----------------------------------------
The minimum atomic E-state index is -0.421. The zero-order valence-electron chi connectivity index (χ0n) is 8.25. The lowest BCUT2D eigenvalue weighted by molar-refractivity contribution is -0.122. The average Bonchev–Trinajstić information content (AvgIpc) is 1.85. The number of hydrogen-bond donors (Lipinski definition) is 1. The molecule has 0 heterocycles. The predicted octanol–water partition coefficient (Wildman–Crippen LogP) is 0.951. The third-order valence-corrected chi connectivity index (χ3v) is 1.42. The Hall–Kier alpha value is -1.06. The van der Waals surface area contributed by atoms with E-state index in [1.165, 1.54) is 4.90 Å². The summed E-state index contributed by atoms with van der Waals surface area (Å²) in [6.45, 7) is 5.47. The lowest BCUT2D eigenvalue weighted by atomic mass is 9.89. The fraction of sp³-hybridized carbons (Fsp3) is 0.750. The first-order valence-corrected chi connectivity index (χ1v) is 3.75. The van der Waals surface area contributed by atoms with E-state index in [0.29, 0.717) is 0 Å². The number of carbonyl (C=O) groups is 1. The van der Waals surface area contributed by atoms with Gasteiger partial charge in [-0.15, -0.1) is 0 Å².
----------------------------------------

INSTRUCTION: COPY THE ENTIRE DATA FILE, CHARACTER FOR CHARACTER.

The minimum atomic E-state index is -0.421. The zero-order valence-electron chi connectivity index (χ0n) is 8.25. The lowest BCUT2D eigenvalue weighted by molar-refractivity contribution is -0.122. The average Bonchev–Trinajstić information content (AvgIpc) is 1.85. The number of hydrogen-bond donors (Lipinski definition) is 1. The molecule has 0 heterocycles. The predicted octanol–water partition coefficient (Wildman–Crippen LogP) is 0.951. The third-order valence-corrected chi connectivity index (χ3v) is 1.42. The Hall–Kier alpha value is -1.06. The van der Waals surface area contributed by atoms with E-state index in [1.165, 1.54) is 4.90 Å². The summed E-state index contributed by atoms with van der Waals surface area (Å²) in [6.45, 7) is 5.47. The lowest BCUT2D eigenvalue weighted by atomic mass is 9.89. The fraction of sp³-hybridized carbons (Fsp3) is 0.750. The first-order valence-corrected chi connectivity index (χ1v) is 3.75. The van der Waals surface area contributed by atoms with E-state index in [0.29, 0.717) is 0 Å². The number of carbonyl (C=O) groups is 1. The van der Waals surface area contributed by atoms with Gasteiger partial charge in [-0.15, -0.1) is 0 Å².